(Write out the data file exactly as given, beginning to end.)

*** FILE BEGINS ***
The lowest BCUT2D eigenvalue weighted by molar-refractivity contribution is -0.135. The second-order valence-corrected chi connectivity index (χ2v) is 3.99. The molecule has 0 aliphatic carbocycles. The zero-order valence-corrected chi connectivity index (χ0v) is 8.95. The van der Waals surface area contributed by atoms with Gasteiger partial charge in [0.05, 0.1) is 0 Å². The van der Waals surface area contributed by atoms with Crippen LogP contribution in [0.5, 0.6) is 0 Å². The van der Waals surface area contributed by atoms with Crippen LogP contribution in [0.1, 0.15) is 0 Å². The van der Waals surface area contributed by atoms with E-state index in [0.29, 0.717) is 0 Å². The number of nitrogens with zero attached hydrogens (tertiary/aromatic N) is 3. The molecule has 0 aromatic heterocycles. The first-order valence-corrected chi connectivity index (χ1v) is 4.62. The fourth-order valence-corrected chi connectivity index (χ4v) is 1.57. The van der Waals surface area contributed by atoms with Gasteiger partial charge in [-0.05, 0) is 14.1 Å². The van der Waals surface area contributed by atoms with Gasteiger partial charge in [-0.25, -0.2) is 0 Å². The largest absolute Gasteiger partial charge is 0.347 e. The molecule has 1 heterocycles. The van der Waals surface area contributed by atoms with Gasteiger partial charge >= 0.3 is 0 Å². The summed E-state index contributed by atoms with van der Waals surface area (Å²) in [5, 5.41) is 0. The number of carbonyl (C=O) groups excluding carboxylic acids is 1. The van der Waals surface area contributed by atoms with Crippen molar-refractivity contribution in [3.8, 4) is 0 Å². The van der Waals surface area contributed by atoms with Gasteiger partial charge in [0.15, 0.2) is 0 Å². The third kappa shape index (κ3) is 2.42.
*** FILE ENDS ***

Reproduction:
The lowest BCUT2D eigenvalue weighted by molar-refractivity contribution is -0.135. The second-order valence-corrected chi connectivity index (χ2v) is 3.99. The molecule has 0 aliphatic carbocycles. The zero-order valence-corrected chi connectivity index (χ0v) is 8.95. The van der Waals surface area contributed by atoms with Gasteiger partial charge in [0.05, 0.1) is 0 Å². The van der Waals surface area contributed by atoms with Crippen LogP contribution in [0.5, 0.6) is 0 Å². The van der Waals surface area contributed by atoms with Crippen LogP contribution in [0.1, 0.15) is 0 Å². The van der Waals surface area contributed by atoms with E-state index in [0.29, 0.717) is 0 Å². The number of nitrogens with zero attached hydrogens (tertiary/aromatic N) is 3. The molecule has 0 aromatic heterocycles. The first-order valence-corrected chi connectivity index (χ1v) is 4.62. The fourth-order valence-corrected chi connectivity index (χ4v) is 1.57. The van der Waals surface area contributed by atoms with Gasteiger partial charge in [-0.05, 0) is 14.1 Å². The van der Waals surface area contributed by atoms with Gasteiger partial charge in [-0.25, -0.2) is 0 Å². The largest absolute Gasteiger partial charge is 0.347 e. The molecule has 1 heterocycles. The van der Waals surface area contributed by atoms with Gasteiger partial charge >= 0.3 is 0 Å². The summed E-state index contributed by atoms with van der Waals surface area (Å²) in [5, 5.41) is 0. The number of carbonyl (C=O) groups excluding carboxylic acids is 1. The van der Waals surface area contributed by atoms with Crippen molar-refractivity contribution in [3.8, 4) is 0 Å². The van der Waals surface area contributed by atoms with Gasteiger partial charge in [0.15, 0.2) is 0 Å². The third kappa shape index (κ3) is 2.42.